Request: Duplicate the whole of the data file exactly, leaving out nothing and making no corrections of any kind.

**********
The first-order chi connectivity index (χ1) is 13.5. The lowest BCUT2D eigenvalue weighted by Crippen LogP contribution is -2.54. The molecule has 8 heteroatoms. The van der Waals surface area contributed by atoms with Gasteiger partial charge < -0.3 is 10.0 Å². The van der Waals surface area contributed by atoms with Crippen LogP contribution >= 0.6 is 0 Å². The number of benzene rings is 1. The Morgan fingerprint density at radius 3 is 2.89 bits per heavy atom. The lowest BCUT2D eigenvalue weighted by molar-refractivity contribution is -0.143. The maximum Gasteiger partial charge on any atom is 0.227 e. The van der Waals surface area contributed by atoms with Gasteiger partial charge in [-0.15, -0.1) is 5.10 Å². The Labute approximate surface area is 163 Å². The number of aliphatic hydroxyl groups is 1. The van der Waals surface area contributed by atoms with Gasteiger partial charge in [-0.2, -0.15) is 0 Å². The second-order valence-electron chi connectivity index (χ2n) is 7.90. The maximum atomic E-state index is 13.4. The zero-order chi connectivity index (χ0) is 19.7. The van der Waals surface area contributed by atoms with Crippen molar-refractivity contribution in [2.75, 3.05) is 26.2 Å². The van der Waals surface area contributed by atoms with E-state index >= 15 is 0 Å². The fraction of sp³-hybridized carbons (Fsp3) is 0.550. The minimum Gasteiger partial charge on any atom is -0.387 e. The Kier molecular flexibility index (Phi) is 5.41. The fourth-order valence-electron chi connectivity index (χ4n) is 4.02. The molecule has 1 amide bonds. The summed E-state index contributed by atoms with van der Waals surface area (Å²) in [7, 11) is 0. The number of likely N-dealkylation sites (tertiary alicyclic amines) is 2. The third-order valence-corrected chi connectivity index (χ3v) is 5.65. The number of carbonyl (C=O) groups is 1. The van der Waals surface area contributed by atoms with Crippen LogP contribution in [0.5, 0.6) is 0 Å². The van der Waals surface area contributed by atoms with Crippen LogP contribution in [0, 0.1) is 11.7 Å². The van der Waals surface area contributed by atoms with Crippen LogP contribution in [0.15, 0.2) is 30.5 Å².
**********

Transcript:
The first-order chi connectivity index (χ1) is 13.5. The lowest BCUT2D eigenvalue weighted by Crippen LogP contribution is -2.54. The molecule has 8 heteroatoms. The van der Waals surface area contributed by atoms with Gasteiger partial charge < -0.3 is 10.0 Å². The van der Waals surface area contributed by atoms with Crippen LogP contribution >= 0.6 is 0 Å². The number of benzene rings is 1. The Morgan fingerprint density at radius 3 is 2.89 bits per heavy atom. The lowest BCUT2D eigenvalue weighted by molar-refractivity contribution is -0.143. The maximum Gasteiger partial charge on any atom is 0.227 e. The van der Waals surface area contributed by atoms with Gasteiger partial charge in [-0.15, -0.1) is 5.10 Å². The Labute approximate surface area is 163 Å². The number of aliphatic hydroxyl groups is 1. The van der Waals surface area contributed by atoms with Gasteiger partial charge in [-0.2, -0.15) is 0 Å². The second-order valence-electron chi connectivity index (χ2n) is 7.90. The maximum atomic E-state index is 13.4. The zero-order chi connectivity index (χ0) is 19.7. The van der Waals surface area contributed by atoms with Crippen molar-refractivity contribution in [2.75, 3.05) is 26.2 Å². The van der Waals surface area contributed by atoms with E-state index >= 15 is 0 Å². The fraction of sp³-hybridized carbons (Fsp3) is 0.550. The minimum Gasteiger partial charge on any atom is -0.387 e. The Kier molecular flexibility index (Phi) is 5.41. The fourth-order valence-electron chi connectivity index (χ4n) is 4.02. The molecule has 1 amide bonds. The summed E-state index contributed by atoms with van der Waals surface area (Å²) in [7, 11) is 0. The number of likely N-dealkylation sites (tertiary alicyclic amines) is 2. The third-order valence-corrected chi connectivity index (χ3v) is 5.65. The number of carbonyl (C=O) groups is 1. The van der Waals surface area contributed by atoms with Crippen LogP contribution in [0.5, 0.6) is 0 Å². The van der Waals surface area contributed by atoms with Crippen LogP contribution in [0, 0.1) is 11.7 Å². The van der Waals surface area contributed by atoms with Crippen LogP contribution in [0.15, 0.2) is 30.5 Å².